‘Do You Consider Yourself Healthy?’ Study Sheds Light on RNs’ Lifestyle Practices

By Sylvia Foley, AJN senior editor

Over the past decade, the lifestyle practices of nurses and their connection to quality of care and patient outcomes have been gaining attention. Indeed, according to the patient-centered, relationship-based care model, one of the main conditions for optimal care is that providers engage in healthy self-care behaviors. Yet there is some evidence suggesting that RNs don’t consistently do so, especially when it comes to exercise and stress reduction—even when they believe they should.

Nurse researchers Karen Thacker and colleagues recently conducted a study to learn more. They report their findings in this month’s CE–Original Research feature, “An Investigation into the Health-Promoting Lifestyle Practices of RNs.” Here’s a brief summary:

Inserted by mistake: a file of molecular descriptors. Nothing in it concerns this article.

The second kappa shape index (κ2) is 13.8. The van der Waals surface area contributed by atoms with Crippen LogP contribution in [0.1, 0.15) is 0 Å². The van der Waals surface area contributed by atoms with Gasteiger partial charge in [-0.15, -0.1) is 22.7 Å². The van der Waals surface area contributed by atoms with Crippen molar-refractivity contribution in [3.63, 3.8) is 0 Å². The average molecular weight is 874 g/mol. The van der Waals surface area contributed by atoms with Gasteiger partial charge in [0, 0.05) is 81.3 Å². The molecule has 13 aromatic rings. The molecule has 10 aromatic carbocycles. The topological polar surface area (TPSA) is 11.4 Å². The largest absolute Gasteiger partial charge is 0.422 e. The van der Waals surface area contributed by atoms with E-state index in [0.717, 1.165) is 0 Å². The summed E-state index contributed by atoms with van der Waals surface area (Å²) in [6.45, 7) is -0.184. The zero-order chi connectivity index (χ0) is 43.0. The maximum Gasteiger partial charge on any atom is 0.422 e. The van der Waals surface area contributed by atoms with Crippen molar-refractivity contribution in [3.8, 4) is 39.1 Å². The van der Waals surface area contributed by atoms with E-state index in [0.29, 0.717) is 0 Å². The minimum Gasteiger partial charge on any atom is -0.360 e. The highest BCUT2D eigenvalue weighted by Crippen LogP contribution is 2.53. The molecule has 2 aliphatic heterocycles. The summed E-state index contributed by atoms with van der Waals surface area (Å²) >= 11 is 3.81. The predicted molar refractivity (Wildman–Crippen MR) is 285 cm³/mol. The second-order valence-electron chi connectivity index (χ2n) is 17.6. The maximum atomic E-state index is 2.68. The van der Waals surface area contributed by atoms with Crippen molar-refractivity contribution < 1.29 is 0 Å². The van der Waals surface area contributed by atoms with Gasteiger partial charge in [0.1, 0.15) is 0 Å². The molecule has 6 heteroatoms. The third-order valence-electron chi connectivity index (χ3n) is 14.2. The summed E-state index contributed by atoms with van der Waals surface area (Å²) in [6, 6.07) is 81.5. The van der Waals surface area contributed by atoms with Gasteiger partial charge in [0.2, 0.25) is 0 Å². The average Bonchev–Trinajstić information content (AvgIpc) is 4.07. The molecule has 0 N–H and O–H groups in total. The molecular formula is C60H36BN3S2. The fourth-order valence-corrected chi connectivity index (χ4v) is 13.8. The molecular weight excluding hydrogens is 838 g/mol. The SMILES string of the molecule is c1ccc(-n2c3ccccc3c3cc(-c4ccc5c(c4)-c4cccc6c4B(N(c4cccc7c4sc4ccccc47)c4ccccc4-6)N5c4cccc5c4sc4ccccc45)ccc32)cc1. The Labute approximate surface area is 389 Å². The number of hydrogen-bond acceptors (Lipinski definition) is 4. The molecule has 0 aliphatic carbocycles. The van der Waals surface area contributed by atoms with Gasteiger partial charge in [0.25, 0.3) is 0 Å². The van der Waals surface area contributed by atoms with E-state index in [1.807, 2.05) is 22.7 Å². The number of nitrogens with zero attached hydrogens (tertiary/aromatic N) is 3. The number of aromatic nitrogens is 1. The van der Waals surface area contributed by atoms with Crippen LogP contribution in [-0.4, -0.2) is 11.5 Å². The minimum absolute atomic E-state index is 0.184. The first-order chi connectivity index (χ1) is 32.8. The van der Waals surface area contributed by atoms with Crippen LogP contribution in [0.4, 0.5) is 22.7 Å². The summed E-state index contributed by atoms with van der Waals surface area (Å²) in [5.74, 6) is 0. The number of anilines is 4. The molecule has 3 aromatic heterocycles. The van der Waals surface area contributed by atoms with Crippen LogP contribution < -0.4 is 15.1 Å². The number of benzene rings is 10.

Purpose: To gather baseline data on the health-promoting lifestyle practices of RNs working in six major health care and educational institutions in southeastern Pennsylvania.
Methods: The 52-item Health-Promoting Lifestyle Profile II instrument was used to explore participants’ self-reported health-promoting behaviors and measure six dimensions: health responsibility, physical activity, nutrition, interpersonal relations, spiritual growth, and stress management.
Results: Findings revealed that physical activity and stress management scores were low for the entire group of RNs. There were statistically significant differences between nurses 50 years of age and older and those 30 to 39 years of age for the subscales of health responsibility, nutrition, and stress management, suggesting that older nurses are more concerned about their health. Sixty-seven percent of participants reported having too many competing priorities and had significantly lower subscale scores for spiritual growth, interpersonal relations, and stress management, as well as significantly lower total scores.
Conclusion: The findings provided baseline data that will be useful in planning health-promoting lifestyle interventions for participants specific to their institutions, and that may help guide future research and educational initiatives. […]